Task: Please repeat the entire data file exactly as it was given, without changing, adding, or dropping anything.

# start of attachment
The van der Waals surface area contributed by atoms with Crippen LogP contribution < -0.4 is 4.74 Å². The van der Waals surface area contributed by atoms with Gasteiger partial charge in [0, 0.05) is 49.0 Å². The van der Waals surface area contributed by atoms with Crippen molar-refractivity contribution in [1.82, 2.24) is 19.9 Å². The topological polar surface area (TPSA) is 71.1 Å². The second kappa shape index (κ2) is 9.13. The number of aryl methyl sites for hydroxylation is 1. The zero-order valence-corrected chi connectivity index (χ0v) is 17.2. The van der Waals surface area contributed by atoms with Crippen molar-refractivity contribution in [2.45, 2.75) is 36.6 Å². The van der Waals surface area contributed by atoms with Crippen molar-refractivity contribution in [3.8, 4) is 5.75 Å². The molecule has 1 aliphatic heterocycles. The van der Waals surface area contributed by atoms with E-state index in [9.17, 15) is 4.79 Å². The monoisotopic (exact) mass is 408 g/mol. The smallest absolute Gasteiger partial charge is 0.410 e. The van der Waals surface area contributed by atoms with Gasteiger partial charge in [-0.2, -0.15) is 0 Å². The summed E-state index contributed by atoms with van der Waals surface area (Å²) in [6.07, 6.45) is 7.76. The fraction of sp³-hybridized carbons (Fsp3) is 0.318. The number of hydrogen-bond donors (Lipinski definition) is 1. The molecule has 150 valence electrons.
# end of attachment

The van der Waals surface area contributed by atoms with Crippen LogP contribution < -0.4 is 4.74 Å². The van der Waals surface area contributed by atoms with Gasteiger partial charge in [0, 0.05) is 49.0 Å². The van der Waals surface area contributed by atoms with Crippen molar-refractivity contribution in [1.82, 2.24) is 19.9 Å². The topological polar surface area (TPSA) is 71.1 Å². The second kappa shape index (κ2) is 9.13. The number of aryl methyl sites for hydroxylation is 1. The zero-order valence-corrected chi connectivity index (χ0v) is 17.2. The van der Waals surface area contributed by atoms with Crippen molar-refractivity contribution in [2.45, 2.75) is 36.6 Å². The van der Waals surface area contributed by atoms with Crippen molar-refractivity contribution in [3.8, 4) is 5.75 Å². The molecule has 1 aliphatic heterocycles. The van der Waals surface area contributed by atoms with E-state index in [9.17, 15) is 4.79 Å². The monoisotopic (exact) mass is 408 g/mol. The smallest absolute Gasteiger partial charge is 0.410 e. The van der Waals surface area contributed by atoms with Gasteiger partial charge in [-0.2, -0.15) is 0 Å². The summed E-state index contributed by atoms with van der Waals surface area (Å²) in [6.07, 6.45) is 7.76. The fraction of sp³-hybridized carbons (Fsp3) is 0.318. The number of hydrogen-bond donors (Lipinski definition) is 1. The molecule has 150 valence electrons.